Developmental dyslexia is a reading disorder, yet deficits also manifest in the magnocellular-domi- nated dorsal visual system. Uncertainty about whether visual deficits are causal or consequential to reading disability encumbers accurate identifica- tion and appropriate treatment of this common learning disability. Using fMRI, we demonstrate in typical readers a relationship between reading ability and activity in area V5/MT during visual motion pro- cessing and, as expected, also found lower V5/MT activity for dyslexic children compared to age- matched controls. However, when dyslexics were matched to younger controls on reading ability, no differences emerged, suggesting that weakness in V5/MT may not be causal to dyslexia. To further test for causality, dyslexics underwent a phonolog- ical-based reading intervention. Surprisingly, V5/MT activity increased along with intervention-driven reading gains, demonstrating that activity here is mobilized through reading. Our results provide strong evidence that visual magnocellular dysfunc- tion is not causal to dyslexia but may instead be consequential to impoverished reading.

Olulade, O. A., Napoliello, E. M., & Eden, G. F. (2013). Abnormal visual motion processing is not a cause of dyslexia. Neuron, 79, 1-11. doi:10.1016/j.neuron.2013.05.002

The Big Picture: Rethinking Dyslexia airs soon

Time bomb boy from the producers of 'The Big Picture'

The Big Picture: Rethinking Dyslexia, a film by James Redford that portrays dyslexia as both a real problem with learning to read and also a force in individuals’ lives to develop alternative strengths, is scheduled to air on US national television 29 October 2012. Mr. Redford uses the life experiences of individuals, including children and well-known public figures, to dispel myths about dyslexia.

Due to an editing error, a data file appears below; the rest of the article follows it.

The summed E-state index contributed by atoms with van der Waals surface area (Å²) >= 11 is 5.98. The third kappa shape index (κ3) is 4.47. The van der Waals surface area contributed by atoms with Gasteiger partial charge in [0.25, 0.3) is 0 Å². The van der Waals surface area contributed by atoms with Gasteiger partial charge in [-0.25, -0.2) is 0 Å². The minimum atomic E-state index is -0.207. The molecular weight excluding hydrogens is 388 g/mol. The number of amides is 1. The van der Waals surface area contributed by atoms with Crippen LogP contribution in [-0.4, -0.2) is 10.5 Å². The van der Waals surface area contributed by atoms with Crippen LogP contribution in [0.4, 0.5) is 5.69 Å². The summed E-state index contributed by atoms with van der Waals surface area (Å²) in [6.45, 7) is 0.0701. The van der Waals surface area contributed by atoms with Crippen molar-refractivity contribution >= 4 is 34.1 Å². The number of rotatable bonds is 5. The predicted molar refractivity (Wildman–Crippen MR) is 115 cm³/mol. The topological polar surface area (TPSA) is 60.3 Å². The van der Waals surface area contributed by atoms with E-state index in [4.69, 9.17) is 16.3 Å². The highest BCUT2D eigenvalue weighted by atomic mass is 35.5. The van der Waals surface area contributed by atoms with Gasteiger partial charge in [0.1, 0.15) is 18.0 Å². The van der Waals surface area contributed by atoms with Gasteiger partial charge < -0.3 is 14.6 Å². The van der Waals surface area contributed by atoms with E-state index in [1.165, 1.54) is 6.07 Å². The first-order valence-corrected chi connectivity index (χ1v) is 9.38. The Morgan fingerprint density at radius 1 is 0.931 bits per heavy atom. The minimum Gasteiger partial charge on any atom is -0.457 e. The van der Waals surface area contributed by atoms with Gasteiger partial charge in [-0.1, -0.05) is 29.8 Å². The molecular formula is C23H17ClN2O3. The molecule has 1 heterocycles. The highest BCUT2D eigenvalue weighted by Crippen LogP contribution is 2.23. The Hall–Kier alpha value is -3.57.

A dyslexic high school student pursues admission to a leading college—a challenge for a boy who didn’t learn to read until 4th grade. Additional accounts of the dyslexic experience from children, experts, and iconic leaders at the top of their fields, help us to understand that dyslexia, a persistent problem with learning to read, can be as great a gift as it sometimes is an obstacle.

In The Big Picture (also known as The D Word: Understanding Dyslexia when it debuted at the Sundance Film Festival), Mr. Redford incorporated interviews with and content about many different people. As the faces of dyslexia, some of those involved in the production (Allison Schwartz, producer Karen Pritzker’s daughter, and Dylan Redford, Mr. Redford’s son) will be new to readers of LD Blog. Of course, some public figures who have remarkable achievement despite their dyslexia (e.g., businessman Charles Schwab, attorney David Boies) and some of the researchers (Sally and Bennett Shaywitz, naturally) will be familiar to readers of these pages.

Some themes (e.g., LD does not stand for “lazy and dumb”; reversals are not particularly meaningful) should be familiar. But familiarity with these themes and authorities are not reasons to miss this film. I’m looking for a place to see it and I hope you are, too.

Other’s views of the The Big Picture are encouraging: Duane Byrge, Hollywood Reporter; Jerry Penacoli, EXTRA; D. Schwartz, cine source; and Shelly Golderg, NY1.

Public awareness series on PBS Rundown

Over on The Rundown, a blog affiliated with the US PBS show The Newshour, Jason Kane has an entry focused on Learning Disabilities as a prelude to segments to appear on the TV news show. In collaboration with our friend Sheldon Horowitz of the National Center on Learning Disabilities, Mr. Kane describes “Five Misconceptions About Learning Disabilities.” Check it out and that watch the segments.

Not LD still going strong

The misrepresentation of Learning Disabilities as a generic or catch-all term continues. I just stumbled upon another instance of it.

www.azvice.com 602-471-0346 Kim Yamamoto Arizona Advocates fights for Arizona school rights for children with ADHD, Autism, Aspergers, Downs syndrome, & other learning disabilities.

I elected not to link back to the site so as not to provide traffic for the it. Sigh.

To get an idea of how many times we’ve talked about this problem, please follow the tag “Not LD.”